May 28, 2008

"The Orchid Thief" vs. "Adaptation" -Jeremiah

The journey from a book to the silver screen is a dicey one. Oft times it leaves fans of the book totally alienated, while other times it's a rousing success all-around. Yet, amongst the pantheon of books adapted to film, the case of Susan Orlean's “The Orchid Thief” is a curious one, as well as one of, if not the, most unique adaptation. Charlie Kauffman (whose task it was to effectively adapt the book for the multiplexes), with the help of a previous collaborator (director Spike Jonze), broke all the rules of adaptation and, in the end, made a masterpiece.

But I'm getting ahead of myself.

Susan Orlean's “The Orchid Thief” is a passionate, journalistic expedition through the lives of passionate people and their various passions. One could say that the theme of the book is, well... love. It's people focusing on their obsessions in order to scale down this vast and complex world into a more manageable and more personal place. In a lot of ways, Orlean's book bears a strong resemblence to Kerouac's work in the sense that there is no real story. But that doesn't mean they're not about anything or that we don't feel for the people who live on those pages.

“You know, now that I think about it, I guess we're a family of ailments and pain.” - John Laroche
It is safe to say John Laroche is the reason for Orlean's opus. His court case was what started her interest in orchids. The case alleged that “...Laroche and three Seminole assistants had illegally removed more than two hundred rare orchid and bromelaid plants from the Fakahatchee...” and, in turn, “...they were accused of criminal possession of endangered species and of illegally removing plant life from state property, both of which are punishable by jail time and fines.”

This case, while a huge deal for Laroche, is barely one fifth of the book. There are chapters about Laroche's past and his past loves of tropical fish, turtles and ice age fossils. There are many others that deal with Bob Fuchs, Martin Motts, the history of Orchid collecting and the cut-throat lives of those men brave enough, or simply carrying that crazy itch, to be orchid hunters. There are others still, about the ever-amazing, ceaseless Florida eco-system. Orlean's charm is that she introduces you to facts and trivia about things you never knew you wanted to know.
“Spooky places are usually full of death, but the Fakahatchee is crazy with living things.” - Susan Orlean
As I hinted in the previous paragraph, the other character -- and, in some ways, the more interesting character -- is the Florida eco-System. Specifically, the Fakahatchee Strand State Preserve. This amazing piece of nature is a deadly, unforgiving, indomitable part of Mother Nature.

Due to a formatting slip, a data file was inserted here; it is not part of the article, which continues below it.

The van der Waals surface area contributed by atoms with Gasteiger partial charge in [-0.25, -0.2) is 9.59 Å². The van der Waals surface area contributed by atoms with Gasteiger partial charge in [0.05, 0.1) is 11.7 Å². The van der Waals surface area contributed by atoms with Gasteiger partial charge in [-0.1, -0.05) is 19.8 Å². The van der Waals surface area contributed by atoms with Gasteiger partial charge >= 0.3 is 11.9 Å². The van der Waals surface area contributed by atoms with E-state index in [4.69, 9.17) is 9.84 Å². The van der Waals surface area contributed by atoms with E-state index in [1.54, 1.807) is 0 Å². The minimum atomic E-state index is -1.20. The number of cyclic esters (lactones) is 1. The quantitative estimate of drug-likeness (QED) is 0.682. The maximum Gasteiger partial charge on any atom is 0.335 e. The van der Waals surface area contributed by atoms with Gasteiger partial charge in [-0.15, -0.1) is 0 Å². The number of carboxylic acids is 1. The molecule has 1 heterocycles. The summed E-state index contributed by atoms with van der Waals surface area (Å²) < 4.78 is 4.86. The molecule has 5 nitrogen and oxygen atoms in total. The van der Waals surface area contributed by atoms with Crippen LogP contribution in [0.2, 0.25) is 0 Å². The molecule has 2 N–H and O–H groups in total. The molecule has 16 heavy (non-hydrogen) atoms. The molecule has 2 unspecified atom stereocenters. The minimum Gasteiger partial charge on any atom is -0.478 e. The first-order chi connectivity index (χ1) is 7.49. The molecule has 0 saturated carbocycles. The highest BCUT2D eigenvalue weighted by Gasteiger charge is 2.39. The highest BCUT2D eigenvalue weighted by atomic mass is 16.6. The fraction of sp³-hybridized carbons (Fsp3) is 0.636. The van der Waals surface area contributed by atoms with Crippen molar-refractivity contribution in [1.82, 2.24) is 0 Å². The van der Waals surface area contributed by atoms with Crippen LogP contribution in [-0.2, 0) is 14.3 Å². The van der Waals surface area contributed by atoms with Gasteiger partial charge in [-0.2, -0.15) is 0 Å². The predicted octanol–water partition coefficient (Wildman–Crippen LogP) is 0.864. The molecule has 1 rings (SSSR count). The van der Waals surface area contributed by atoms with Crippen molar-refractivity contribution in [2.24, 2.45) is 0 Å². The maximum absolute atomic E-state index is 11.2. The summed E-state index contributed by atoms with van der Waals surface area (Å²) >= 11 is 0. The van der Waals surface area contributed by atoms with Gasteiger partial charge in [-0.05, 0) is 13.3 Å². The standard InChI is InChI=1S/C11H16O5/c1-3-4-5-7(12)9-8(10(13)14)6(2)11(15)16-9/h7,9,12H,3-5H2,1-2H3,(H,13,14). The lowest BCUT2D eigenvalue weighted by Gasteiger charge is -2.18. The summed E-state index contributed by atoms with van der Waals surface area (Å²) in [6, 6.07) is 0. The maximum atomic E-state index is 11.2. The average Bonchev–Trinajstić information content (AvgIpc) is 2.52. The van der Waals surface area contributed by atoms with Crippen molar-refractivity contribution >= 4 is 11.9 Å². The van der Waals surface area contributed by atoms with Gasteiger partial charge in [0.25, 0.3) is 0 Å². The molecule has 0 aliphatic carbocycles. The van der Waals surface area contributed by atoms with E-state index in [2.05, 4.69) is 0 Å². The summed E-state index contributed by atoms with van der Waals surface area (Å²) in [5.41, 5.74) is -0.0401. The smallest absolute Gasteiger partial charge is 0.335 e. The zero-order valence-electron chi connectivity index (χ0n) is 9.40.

“The Fakahatchee looks utterly wild, but is in fact a corrupted wilderness. It has been meddled with and invaded. For a while, people cleared and plowed parcels of its wet prarie and tried to grow oranges, grapefruits, tangerines, tomatoes, mangoes, and winter vegetables. The swamp made for lousy farming. The farmers eventually left, but their produce lingered. Even now you can still see crop rows under the native grass and a few weather-beaten citrus trees amid palm and cypress. Melaleucas and Brazilian peppers and Australian pine trees, non-natives, have roamed into the strand and multiplied. So have walking catfish, who swam in through the sinkhole lakes and stayed.”
Amid all the facts about orchids and the people who hunt and collect them, all the interesting facts about Florida's preserve and Laroche's life, Orlean has crafted a book that is almost impossible to put down. It is the most engaging and informative book about things I never thought would be interesting but, to my delight, turned out to be absolutely absorbing.

With that being said, we now come to the movie adaptation, aptly titled “Adaptation,” penned by whiz-kid Charlie Kauffman ("Being John Malkovich," "Human Nature," "Eternal Sunshine Of The Spotless Mind," "Confessions of A Dangerous Mind"). It was directed by Spike Jonze, this being their second collaboration -- the first being "Being John Malkovich".

Firstly, let us look at the movie on it's own terms.

“Adaptation” is a movie about many, many things. Starring Nicholas Cage as Charlie Kauffman and also as his twin brother Donald Kauffman (non existent). As previously stated, Charlie is been hired to adapt Susan Orlean's book (Orlean herself is portrayed by Meryl Streep).

Just as Charlie gets the job, Donald decides that he will follow in his beloved brother's footsteps and be a screenwriter too. To show his dedication to his brother he tells him that he's taking a class on screenwriting, taught by the infamous Bob McKee (Brian Cox).